In this respect, our content must be unbundled into smaller components and then tagged and categorised in order to be discoverable.
In the past, when you liked a music single you saw on MTV you could buy that single in a physical music store for the handsome price of IR£3.99 or you might be tempted to upgrade to IR£9.99 for the entire album and still have your favourite track.
The web and in particular iTunes has obliterated this old model. iTunes allows us to search a vast catalogue of music and pinpoint not just an artist, but the exact track we seek at a fraction of the album price, we have replaced the analog cd for the digital file. It is cheaper, we have no by product, and we have a highly filtered music collection with no unwanted B sides or album-filler tracks.
This same facility of getting exactly what we want, when we want can also be applied to media. We can now listen back to an archive of a radio show we missed, pinpointing the exact interview we wanted to hear. We can watch back to a show we missed and see a certain performer or segment of the show. We can google a particular news article and find it from a plethora of sources.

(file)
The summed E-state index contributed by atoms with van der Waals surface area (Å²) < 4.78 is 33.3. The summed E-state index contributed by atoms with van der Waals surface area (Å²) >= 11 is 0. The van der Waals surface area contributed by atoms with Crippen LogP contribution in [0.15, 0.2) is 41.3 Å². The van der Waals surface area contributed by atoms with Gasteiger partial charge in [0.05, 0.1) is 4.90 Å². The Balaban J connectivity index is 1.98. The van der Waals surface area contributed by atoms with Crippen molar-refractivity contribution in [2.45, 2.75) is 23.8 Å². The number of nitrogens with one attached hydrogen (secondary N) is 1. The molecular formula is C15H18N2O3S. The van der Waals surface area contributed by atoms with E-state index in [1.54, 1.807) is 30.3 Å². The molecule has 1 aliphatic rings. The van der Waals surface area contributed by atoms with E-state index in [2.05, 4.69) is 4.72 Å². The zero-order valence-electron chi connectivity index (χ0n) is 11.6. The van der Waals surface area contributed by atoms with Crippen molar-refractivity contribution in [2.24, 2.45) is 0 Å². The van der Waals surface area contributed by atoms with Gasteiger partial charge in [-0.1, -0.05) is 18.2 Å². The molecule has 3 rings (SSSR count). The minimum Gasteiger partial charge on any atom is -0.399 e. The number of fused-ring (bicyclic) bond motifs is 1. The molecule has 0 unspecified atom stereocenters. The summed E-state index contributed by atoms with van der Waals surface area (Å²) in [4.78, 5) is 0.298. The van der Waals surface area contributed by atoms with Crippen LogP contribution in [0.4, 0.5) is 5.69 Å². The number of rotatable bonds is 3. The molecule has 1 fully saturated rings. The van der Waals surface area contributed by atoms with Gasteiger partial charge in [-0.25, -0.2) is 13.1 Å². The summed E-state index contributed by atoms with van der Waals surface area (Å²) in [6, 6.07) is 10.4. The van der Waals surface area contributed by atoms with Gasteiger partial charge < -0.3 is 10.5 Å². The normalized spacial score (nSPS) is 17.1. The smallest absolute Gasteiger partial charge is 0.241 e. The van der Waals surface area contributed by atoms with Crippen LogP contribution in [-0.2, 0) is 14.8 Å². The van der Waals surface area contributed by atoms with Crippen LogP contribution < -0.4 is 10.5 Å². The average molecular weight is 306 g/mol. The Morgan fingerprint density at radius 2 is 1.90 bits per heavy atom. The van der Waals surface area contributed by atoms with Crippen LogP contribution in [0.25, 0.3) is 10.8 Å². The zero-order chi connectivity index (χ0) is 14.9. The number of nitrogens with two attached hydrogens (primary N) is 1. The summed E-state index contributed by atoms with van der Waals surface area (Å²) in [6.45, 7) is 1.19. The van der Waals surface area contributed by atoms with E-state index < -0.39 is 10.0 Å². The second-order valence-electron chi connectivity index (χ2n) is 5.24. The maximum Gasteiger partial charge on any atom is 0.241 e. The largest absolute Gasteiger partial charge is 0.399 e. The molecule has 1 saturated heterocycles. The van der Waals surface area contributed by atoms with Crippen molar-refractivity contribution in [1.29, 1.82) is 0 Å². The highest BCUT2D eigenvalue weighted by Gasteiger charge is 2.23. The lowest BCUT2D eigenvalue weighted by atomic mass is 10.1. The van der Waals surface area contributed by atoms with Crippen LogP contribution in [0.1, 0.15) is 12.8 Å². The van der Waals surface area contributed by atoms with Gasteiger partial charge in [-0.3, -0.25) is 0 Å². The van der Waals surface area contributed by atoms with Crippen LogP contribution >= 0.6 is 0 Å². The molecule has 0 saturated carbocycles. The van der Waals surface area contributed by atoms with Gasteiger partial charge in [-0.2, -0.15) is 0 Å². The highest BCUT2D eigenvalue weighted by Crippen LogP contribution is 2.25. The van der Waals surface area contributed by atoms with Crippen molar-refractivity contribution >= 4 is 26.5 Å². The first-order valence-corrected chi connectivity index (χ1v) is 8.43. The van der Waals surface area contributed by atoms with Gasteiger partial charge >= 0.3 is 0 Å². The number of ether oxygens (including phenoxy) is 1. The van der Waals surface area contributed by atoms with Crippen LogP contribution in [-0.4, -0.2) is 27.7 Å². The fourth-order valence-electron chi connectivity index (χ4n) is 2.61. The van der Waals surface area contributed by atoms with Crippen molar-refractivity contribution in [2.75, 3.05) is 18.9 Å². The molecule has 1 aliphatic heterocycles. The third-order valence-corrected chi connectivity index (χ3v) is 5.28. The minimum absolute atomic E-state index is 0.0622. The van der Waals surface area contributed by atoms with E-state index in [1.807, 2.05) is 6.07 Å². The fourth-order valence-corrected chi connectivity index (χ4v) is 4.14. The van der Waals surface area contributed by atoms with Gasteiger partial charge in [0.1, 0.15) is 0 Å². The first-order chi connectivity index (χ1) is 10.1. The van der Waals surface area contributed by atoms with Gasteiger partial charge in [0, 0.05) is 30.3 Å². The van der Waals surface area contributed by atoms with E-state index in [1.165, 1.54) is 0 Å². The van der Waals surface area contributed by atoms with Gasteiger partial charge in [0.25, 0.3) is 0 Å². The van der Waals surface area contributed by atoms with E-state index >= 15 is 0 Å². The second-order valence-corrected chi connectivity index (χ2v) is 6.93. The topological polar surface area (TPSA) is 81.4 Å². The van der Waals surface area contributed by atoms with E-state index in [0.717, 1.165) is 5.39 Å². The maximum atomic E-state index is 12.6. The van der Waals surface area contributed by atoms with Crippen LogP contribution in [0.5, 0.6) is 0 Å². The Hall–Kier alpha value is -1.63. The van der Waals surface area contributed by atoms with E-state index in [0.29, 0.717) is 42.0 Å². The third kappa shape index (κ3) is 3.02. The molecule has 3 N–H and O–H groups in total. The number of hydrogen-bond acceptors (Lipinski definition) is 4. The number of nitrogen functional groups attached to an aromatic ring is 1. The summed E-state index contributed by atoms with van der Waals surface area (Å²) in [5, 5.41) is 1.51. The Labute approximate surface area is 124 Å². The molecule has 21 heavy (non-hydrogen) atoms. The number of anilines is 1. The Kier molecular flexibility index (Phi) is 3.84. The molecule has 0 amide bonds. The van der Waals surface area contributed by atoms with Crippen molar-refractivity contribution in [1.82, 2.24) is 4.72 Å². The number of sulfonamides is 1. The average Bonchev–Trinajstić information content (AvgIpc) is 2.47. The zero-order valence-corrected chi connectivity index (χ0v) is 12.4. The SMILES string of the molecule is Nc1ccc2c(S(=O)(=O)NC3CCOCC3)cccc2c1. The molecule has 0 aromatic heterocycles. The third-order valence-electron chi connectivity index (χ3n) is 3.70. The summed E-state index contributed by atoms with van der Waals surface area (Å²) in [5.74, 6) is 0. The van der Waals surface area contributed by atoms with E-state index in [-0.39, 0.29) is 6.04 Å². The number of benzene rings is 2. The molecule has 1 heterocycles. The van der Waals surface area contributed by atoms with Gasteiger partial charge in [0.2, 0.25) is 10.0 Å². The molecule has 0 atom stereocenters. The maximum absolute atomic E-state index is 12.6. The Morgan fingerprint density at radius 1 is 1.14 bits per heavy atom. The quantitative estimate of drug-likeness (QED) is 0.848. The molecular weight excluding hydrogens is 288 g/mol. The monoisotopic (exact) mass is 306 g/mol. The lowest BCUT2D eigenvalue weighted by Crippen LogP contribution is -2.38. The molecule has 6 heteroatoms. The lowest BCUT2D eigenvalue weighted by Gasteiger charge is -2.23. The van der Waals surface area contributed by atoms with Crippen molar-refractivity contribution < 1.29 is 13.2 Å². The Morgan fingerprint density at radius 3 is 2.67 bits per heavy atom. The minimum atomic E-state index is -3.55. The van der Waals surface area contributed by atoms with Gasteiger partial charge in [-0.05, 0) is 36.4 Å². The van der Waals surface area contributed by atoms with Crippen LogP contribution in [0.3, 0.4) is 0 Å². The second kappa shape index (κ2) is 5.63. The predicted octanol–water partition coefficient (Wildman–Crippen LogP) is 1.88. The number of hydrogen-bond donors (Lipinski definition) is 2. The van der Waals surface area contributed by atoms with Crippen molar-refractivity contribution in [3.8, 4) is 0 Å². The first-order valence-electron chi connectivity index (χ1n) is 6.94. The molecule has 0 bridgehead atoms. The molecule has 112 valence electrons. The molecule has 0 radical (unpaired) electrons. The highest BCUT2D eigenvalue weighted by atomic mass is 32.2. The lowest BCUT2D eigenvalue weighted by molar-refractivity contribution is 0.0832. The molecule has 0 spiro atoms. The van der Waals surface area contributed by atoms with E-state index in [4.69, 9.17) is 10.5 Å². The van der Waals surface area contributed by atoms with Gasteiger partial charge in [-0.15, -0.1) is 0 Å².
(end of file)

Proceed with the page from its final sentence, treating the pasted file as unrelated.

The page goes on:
This collapse of bundling has severely affected newspapers. In the past, the newspaper bundled news (now available via Blogs, Facebook, Google, Twitter and RSS readers), classifieds (now available through Donedeal, Craigslist or Tinder) and even cinema listings (now available through the cinema apps like UsherU). Today, the latter have been replaced by Google and their organisation of the world’s needles amidst haystacks.